April 19, 2018

A to Z of Design: Q is for quote

Filed under: Design & Art — Tags: , , , , — lidia @ 10:00 am

A to Z of Design: Q is for Quote

A pull quote is a quote or excerpt “pulled” from the main text to set it apart or highlight it in some way. Pull quotes are usually styled differently (i.e. bold, italic, color) and larger in size to stand out from the body text. They are commonly used in magazine and brochure design.

A pull quote may be a sentence that has been removed from the main text, or one that has been repeated for emphasis.

Personally I’m a big fan of pull quotes, especially in blog posts. They help to keep the reader’s interest and move the eye along the page.

See all of the A to Z of Design posts here.

April 17, 2018

A to Z of Design: O is for orphan

Filed under: Design & Art — Tags: , , , — lidia @ 10:00 am

An orphan is a word or short line of text that appears by itself at the top of a column (i.e. when a paragraph flows onto the next column). Similarly, a widow is a word that appears by itself at the bottom of a text block or paragraph.

It’s always a good idea to manually adjust a text layout to avoid orphans and widows as they can distract the reader and create spacing issues.

See all of the A to Z of Design posts here.

April 16, 2018

A to Z of Design: N is for negative space

Filed under: Design & Art — Tags: , , , , , , — lidia @ 10:00 am

A to Z of Design: N is for negative space

Also called “white space,” this refers to the areas of a design that are empty, or don’t contain any design elements. Negative or white space gives a design “breathing room.” Using adequate negative space allows design elements to stand on their own, prevents a design from looking cluttered, and helps to guide the viewer’s eye successfully around the design.

See all of the A to Z of Design posts here.

April 14, 2018

A to Z of Design: M is for monochrome

Filed under: Design & Art — Tags: , , , , , , — lidia @ 10:00 am

M is for monochrome

Monochrome refers to a design that only uses one color, or shades of one color. A grayscale (or black-and-white) design is considered monochrome, as well as a design printed using one Pantone color (see example above). Monochrome designs are sometimes chosen to keep printing costs down as only one ink color (and related printing plate) is required.

See all of the A to Z of Design posts here.

 

April 13, 2018

A to Z of Design: L is for leading

Filed under: Design & Art — Tags: , , , — lidia @ 10:00 am

L is for leading

Leading is a typesetting term that refers to the vertical space between lines of text. Leading is measured from baseline (the line the text rests upon) to baseline and is calculated in points, i.e. 12 point leading. Leading is used to avoid letterforms from touching and to make text more legible, especially in large blocks of type. The term leading comes from the early days of metal typesetting when small strips of lead were inserted between lines of type.

See all of the A to Z of Design posts here.

April 12, 2018

A to Z of Design: K is for kerning

Filed under: Design & Art — Tags: , , , , , — lidia @ 10:00 am

A to Z of Design: K is for kerning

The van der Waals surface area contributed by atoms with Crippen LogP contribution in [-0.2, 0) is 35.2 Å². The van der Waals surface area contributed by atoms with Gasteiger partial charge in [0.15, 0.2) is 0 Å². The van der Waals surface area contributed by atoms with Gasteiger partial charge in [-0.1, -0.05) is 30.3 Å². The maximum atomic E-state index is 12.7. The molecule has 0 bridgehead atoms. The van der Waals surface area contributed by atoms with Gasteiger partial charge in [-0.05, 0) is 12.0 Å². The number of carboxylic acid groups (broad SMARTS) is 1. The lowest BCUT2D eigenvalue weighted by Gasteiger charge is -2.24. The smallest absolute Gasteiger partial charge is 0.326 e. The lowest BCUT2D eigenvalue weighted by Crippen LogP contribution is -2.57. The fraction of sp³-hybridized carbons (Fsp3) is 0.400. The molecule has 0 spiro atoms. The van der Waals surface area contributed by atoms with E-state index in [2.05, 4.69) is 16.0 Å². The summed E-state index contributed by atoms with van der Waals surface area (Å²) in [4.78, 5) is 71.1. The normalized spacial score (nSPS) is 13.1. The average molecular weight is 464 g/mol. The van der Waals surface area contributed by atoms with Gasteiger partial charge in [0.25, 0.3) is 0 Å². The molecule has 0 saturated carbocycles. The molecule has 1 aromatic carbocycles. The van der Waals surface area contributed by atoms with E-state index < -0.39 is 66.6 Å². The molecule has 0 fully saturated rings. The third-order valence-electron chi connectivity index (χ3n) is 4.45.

Kerning refers to the space between characters (letters, numbers, etc.) as well as the process of adjusting that space to make words more legible or pleasing to the eye. Most fonts require at least some kerning to avoid awkward gaps or spaces. These gaps are more apparent in larger text such as headlines.

Kerning is more art than science. A designer usually adjusts a word’s kerning by sight rather than specific measurements. Bad kerning is usually a designer’s biggest pet peeve.

See kerning in action in my Kerning Design Demo:

April 11, 2018

A to Z of Design: J is for juxtaposition

Filed under: Design & Art — Tags: , , — lidia @ 10:00 am

A to Z of Design: J is for juxtaposition

Juxtaposition is the art of placing design elements close to each other with the intention of creating visual interest or contrast. The design elements may be similar to each other or jarringly different. The goal is to create a situation that will draw in and engage the viewer.

See all of the A to Z of Design posts here.

April 3, 2018

A to Z of Design: C is for Color

Filed under: Design & Art — Tags: , , , , , — lidia @ 10:00 am

C is for color

Designers use a variety of color systems, based on the project’s needs and goals.

CMYK is a system in which colors are created using a combination of cyan (C), magenta (M), yellow (Y) and black (K) inks. CMYK is also referred to as four-color process printing.

PMS (Pantone Matching System) is a standardized system in which each ink color is assigned a number, i.e. PMS 179. This allows print vendors to assure color accuracy. PMS colors are often used for branding projects (usually 1 or 2 colors) in which color match is crucial. PMS colors are also called spot colors.

RGB (red, green, blue) is a system used by computer monitors and video screens. RGB colors are difficult to match as brightness and quality can vary by monitor.

Hex is a six-digit system used for web applications (i.e. HTML and CSS). Colors are specified like this: #CD5C5C.

See all of the A to Z of Design posts here.

April 1, 2018

A to Z of Design: A is for Alignment

Filed under: Design & Art — Tags: , , — lidia @ 5:07 pm

A to Z of Design: A is for Alignment

Alignment is the positioning of text, images or design elements in a layout.

Items can be left-aligned (also called flush left), right-aligned (flush right), centered or justified (when text aligns on both left and right edges).

Justified text can cause strange gaps, so extra attention must be given to line breaks and spacing.

See all of the A to Z of Design posts here.

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